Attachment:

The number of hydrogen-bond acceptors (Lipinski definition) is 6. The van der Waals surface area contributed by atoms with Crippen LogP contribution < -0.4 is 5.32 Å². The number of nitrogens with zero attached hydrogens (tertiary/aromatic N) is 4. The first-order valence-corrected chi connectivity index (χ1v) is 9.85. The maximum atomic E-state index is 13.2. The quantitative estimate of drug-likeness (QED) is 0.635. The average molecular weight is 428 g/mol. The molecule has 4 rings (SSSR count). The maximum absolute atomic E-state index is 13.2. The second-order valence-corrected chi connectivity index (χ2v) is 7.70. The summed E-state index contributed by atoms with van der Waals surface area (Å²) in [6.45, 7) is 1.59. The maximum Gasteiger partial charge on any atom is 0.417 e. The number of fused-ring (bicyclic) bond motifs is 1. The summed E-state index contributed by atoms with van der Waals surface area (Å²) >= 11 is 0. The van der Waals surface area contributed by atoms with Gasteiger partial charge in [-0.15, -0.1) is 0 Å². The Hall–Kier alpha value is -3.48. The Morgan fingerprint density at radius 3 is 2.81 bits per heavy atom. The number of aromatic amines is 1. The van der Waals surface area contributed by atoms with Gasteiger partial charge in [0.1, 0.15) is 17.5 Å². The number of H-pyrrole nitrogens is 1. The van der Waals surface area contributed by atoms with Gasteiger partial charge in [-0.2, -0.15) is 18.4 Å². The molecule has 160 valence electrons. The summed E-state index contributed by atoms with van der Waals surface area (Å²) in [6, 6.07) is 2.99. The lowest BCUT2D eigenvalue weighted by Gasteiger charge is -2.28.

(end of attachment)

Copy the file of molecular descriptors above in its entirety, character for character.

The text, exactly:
The number of hydrogen-bond acceptors (Lipinski definition) is 6. The van der Waals surface area contributed by atoms with Crippen LogP contribution < -0.4 is 5.32 Å². The number of nitrogens with zero attached hydrogens (tertiary/aromatic N) is 4. The first-order valence-corrected chi connectivity index (χ1v) is 9.85. The maximum atomic E-state index is 13.2. The quantitative estimate of drug-likeness (QED) is 0.635. The average molecular weight is 428 g/mol. The molecule has 4 rings (SSSR count). The maximum absolute atomic E-state index is 13.2. The second-order valence-corrected chi connectivity index (χ2v) is 7.70. The summed E-state index contributed by atoms with van der Waals surface area (Å²) in [6.45, 7) is 1.59. The maximum Gasteiger partial charge on any atom is 0.417 e. The number of fused-ring (bicyclic) bond motifs is 1. The summed E-state index contributed by atoms with van der Waals surface area (Å²) >= 11 is 0. The van der Waals surface area contributed by atoms with Gasteiger partial charge in [-0.15, -0.1) is 0 Å². The Hall–Kier alpha value is -3.48. The Morgan fingerprint density at radius 3 is 2.81 bits per heavy atom. The number of aromatic amines is 1. The van der Waals surface area contributed by atoms with Gasteiger partial charge in [0.1, 0.15) is 17.5 Å². The number of H-pyrrole nitrogens is 1. The van der Waals surface area contributed by atoms with Gasteiger partial charge in [-0.2, -0.15) is 18.4 Å². The molecule has 160 valence electrons. The summed E-state index contributed by atoms with van der Waals surface area (Å²) in [6, 6.07) is 2.99. The lowest BCUT2D eigenvalue weighted by Gasteiger charge is -2.28.